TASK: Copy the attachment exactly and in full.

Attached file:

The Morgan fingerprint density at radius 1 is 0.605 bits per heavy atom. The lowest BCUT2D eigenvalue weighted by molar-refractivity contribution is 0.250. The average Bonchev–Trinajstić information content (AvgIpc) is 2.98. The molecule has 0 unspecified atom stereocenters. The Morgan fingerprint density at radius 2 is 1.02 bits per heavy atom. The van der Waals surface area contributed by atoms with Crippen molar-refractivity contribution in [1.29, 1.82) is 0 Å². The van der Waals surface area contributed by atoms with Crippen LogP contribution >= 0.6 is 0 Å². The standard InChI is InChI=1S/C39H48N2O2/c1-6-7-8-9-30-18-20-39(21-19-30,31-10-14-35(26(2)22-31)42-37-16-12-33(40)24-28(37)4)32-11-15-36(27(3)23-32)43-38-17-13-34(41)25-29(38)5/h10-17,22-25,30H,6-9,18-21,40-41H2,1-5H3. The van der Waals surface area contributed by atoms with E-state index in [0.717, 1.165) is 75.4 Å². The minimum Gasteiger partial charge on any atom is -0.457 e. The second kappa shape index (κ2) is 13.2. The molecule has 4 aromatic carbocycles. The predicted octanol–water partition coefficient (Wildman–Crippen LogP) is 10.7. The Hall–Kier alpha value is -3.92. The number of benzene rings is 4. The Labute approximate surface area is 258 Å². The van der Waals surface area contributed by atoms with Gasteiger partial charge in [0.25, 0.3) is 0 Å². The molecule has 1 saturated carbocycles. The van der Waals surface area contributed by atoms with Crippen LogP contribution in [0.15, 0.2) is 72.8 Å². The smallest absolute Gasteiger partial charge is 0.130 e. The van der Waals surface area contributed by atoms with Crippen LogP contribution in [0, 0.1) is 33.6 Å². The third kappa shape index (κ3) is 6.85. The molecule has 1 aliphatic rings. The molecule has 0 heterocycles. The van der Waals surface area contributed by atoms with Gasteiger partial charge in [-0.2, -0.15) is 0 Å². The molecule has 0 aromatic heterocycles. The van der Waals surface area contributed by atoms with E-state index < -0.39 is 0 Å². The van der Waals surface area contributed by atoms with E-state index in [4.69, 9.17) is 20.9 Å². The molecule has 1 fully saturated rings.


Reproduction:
The Morgan fingerprint density at radius 1 is 0.605 bits per heavy atom. The lowest BCUT2D eigenvalue weighted by molar-refractivity contribution is 0.250. The average Bonchev–Trinajstić information content (AvgIpc) is 2.98. The molecule has 0 unspecified atom stereocenters. The Morgan fingerprint density at radius 2 is 1.02 bits per heavy atom. The van der Waals surface area contributed by atoms with Crippen molar-refractivity contribution in [1.29, 1.82) is 0 Å². The van der Waals surface area contributed by atoms with Crippen LogP contribution >= 0.6 is 0 Å². The standard InChI is InChI=1S/C39H48N2O2/c1-6-7-8-9-30-18-20-39(21-19-30,31-10-14-35(26(2)22-31)42-37-16-12-33(40)24-28(37)4)32-11-15-36(27(3)23-32)43-38-17-13-34(41)25-29(38)5/h10-17,22-25,30H,6-9,18-21,40-41H2,1-5H3. The van der Waals surface area contributed by atoms with E-state index in [0.717, 1.165) is 75.4 Å². The minimum Gasteiger partial charge on any atom is -0.457 e. The second kappa shape index (κ2) is 13.2. The molecule has 4 aromatic carbocycles. The predicted octanol–water partition coefficient (Wildman–Crippen LogP) is 10.7. The Hall–Kier alpha value is -3.92. The number of benzene rings is 4. The Labute approximate surface area is 258 Å². The van der Waals surface area contributed by atoms with Gasteiger partial charge in [0.25, 0.3) is 0 Å². The molecule has 1 saturated carbocycles. The van der Waals surface area contributed by atoms with Crippen LogP contribution in [0.15, 0.2) is 72.8 Å². The smallest absolute Gasteiger partial charge is 0.130 e. The van der Waals surface area contributed by atoms with Crippen LogP contribution in [0, 0.1) is 33.6 Å². The third kappa shape index (κ3) is 6.85. The molecule has 1 aliphatic rings. The molecule has 0 heterocycles. The van der Waals surface area contributed by atoms with Gasteiger partial charge in [-0.2, -0.15) is 0 Å². The molecule has 0 aromatic heterocycles. The van der Waals surface area contributed by atoms with E-state index < -0.39 is 0 Å². The van der Waals surface area contributed by atoms with E-state index in [4.69, 9.17) is 20.9 Å². The molecule has 1 fully saturated rings.